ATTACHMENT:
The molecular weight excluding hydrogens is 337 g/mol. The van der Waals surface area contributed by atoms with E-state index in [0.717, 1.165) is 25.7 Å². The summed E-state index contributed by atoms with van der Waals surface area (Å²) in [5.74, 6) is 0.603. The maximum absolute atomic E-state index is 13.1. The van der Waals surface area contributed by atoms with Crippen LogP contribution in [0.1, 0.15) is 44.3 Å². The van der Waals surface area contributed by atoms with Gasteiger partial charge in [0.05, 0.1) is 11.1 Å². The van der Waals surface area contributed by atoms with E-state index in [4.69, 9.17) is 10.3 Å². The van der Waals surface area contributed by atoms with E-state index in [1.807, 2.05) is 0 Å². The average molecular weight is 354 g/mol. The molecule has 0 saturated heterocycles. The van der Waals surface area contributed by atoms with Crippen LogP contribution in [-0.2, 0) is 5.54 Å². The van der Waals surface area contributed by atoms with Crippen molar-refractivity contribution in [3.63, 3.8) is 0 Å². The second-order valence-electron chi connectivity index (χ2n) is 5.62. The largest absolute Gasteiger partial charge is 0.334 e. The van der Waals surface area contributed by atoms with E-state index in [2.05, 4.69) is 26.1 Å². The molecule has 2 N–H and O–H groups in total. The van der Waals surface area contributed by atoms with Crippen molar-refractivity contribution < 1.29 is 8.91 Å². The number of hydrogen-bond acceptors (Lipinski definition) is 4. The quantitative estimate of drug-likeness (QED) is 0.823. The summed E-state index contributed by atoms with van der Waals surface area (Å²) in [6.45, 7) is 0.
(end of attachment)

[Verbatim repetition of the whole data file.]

The molecular weight excluding hydrogens is 337 g/mol. The van der Waals surface area contributed by atoms with E-state index in [0.717, 1.165) is 25.7 Å². The summed E-state index contributed by atoms with van der Waals surface area (Å²) in [5.74, 6) is 0.603. The maximum absolute atomic E-state index is 13.1. The van der Waals surface area contributed by atoms with Crippen LogP contribution in [0.1, 0.15) is 44.3 Å². The van der Waals surface area contributed by atoms with Gasteiger partial charge in [0.05, 0.1) is 11.1 Å². The van der Waals surface area contributed by atoms with E-state index in [4.69, 9.17) is 10.3 Å². The van der Waals surface area contributed by atoms with E-state index in [1.807, 2.05) is 0 Å². The average molecular weight is 354 g/mol. The molecule has 0 saturated heterocycles. The van der Waals surface area contributed by atoms with Crippen LogP contribution in [-0.2, 0) is 5.54 Å². The van der Waals surface area contributed by atoms with Crippen molar-refractivity contribution in [3.63, 3.8) is 0 Å². The second-order valence-electron chi connectivity index (χ2n) is 5.62. The largest absolute Gasteiger partial charge is 0.334 e. The van der Waals surface area contributed by atoms with E-state index in [2.05, 4.69) is 26.1 Å². The molecule has 2 N–H and O–H groups in total. The van der Waals surface area contributed by atoms with Crippen molar-refractivity contribution < 1.29 is 8.91 Å². The number of hydrogen-bond acceptors (Lipinski definition) is 4. The quantitative estimate of drug-likeness (QED) is 0.823. The summed E-state index contributed by atoms with van der Waals surface area (Å²) in [6.45, 7) is 0.